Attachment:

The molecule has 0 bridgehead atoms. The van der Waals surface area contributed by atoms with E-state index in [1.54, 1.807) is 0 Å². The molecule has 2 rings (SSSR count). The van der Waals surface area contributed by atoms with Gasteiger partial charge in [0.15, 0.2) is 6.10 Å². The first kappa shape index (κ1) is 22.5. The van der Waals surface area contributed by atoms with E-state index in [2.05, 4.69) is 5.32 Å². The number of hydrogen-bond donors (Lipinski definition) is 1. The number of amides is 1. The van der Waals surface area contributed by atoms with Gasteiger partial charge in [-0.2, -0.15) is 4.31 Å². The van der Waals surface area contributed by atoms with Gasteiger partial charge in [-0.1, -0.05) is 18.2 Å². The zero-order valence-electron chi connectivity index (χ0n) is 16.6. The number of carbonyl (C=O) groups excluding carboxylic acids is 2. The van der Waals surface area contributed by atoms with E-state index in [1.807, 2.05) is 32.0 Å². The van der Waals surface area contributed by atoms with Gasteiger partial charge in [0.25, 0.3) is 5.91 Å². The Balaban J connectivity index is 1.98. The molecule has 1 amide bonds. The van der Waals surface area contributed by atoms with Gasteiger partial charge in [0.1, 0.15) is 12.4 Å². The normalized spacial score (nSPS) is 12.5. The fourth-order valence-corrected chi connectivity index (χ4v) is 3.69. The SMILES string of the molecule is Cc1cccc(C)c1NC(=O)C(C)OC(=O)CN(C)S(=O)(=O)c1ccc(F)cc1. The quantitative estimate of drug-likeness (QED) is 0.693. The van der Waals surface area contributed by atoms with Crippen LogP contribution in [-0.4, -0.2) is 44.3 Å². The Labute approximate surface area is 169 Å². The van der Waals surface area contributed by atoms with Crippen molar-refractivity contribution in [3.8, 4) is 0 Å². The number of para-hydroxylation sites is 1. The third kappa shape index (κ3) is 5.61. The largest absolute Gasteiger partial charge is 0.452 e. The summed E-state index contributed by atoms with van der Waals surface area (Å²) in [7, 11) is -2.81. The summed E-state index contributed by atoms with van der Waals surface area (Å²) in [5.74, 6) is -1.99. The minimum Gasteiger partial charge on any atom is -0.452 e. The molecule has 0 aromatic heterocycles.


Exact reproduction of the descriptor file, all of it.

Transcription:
The molecule has 0 bridgehead atoms. The van der Waals surface area contributed by atoms with E-state index in [1.54, 1.807) is 0 Å². The molecule has 2 rings (SSSR count). The van der Waals surface area contributed by atoms with Gasteiger partial charge in [0.15, 0.2) is 6.10 Å². The first kappa shape index (κ1) is 22.5. The van der Waals surface area contributed by atoms with E-state index in [2.05, 4.69) is 5.32 Å². The number of hydrogen-bond donors (Lipinski definition) is 1. The number of amides is 1. The van der Waals surface area contributed by atoms with Gasteiger partial charge in [-0.2, -0.15) is 4.31 Å². The van der Waals surface area contributed by atoms with Gasteiger partial charge in [-0.1, -0.05) is 18.2 Å². The zero-order valence-electron chi connectivity index (χ0n) is 16.6. The number of carbonyl (C=O) groups excluding carboxylic acids is 2. The van der Waals surface area contributed by atoms with E-state index in [1.807, 2.05) is 32.0 Å². The van der Waals surface area contributed by atoms with Gasteiger partial charge in [0.25, 0.3) is 5.91 Å². The Balaban J connectivity index is 1.98. The molecule has 1 amide bonds. The van der Waals surface area contributed by atoms with Gasteiger partial charge in [0.1, 0.15) is 12.4 Å². The normalized spacial score (nSPS) is 12.5. The fourth-order valence-corrected chi connectivity index (χ4v) is 3.69. The SMILES string of the molecule is Cc1cccc(C)c1NC(=O)C(C)OC(=O)CN(C)S(=O)(=O)c1ccc(F)cc1. The quantitative estimate of drug-likeness (QED) is 0.693. The van der Waals surface area contributed by atoms with Crippen LogP contribution in [-0.4, -0.2) is 44.3 Å². The Labute approximate surface area is 169 Å². The van der Waals surface area contributed by atoms with Crippen molar-refractivity contribution in [3.8, 4) is 0 Å². The number of para-hydroxylation sites is 1. The third kappa shape index (κ3) is 5.61. The largest absolute Gasteiger partial charge is 0.452 e. The summed E-state index contributed by atoms with van der Waals surface area (Å²) in [7, 11) is -2.81. The summed E-state index contributed by atoms with van der Waals surface area (Å²) in [5.74, 6) is -1.99. The minimum Gasteiger partial charge on any atom is -0.452 e. The molecule has 0 aromatic heterocycles.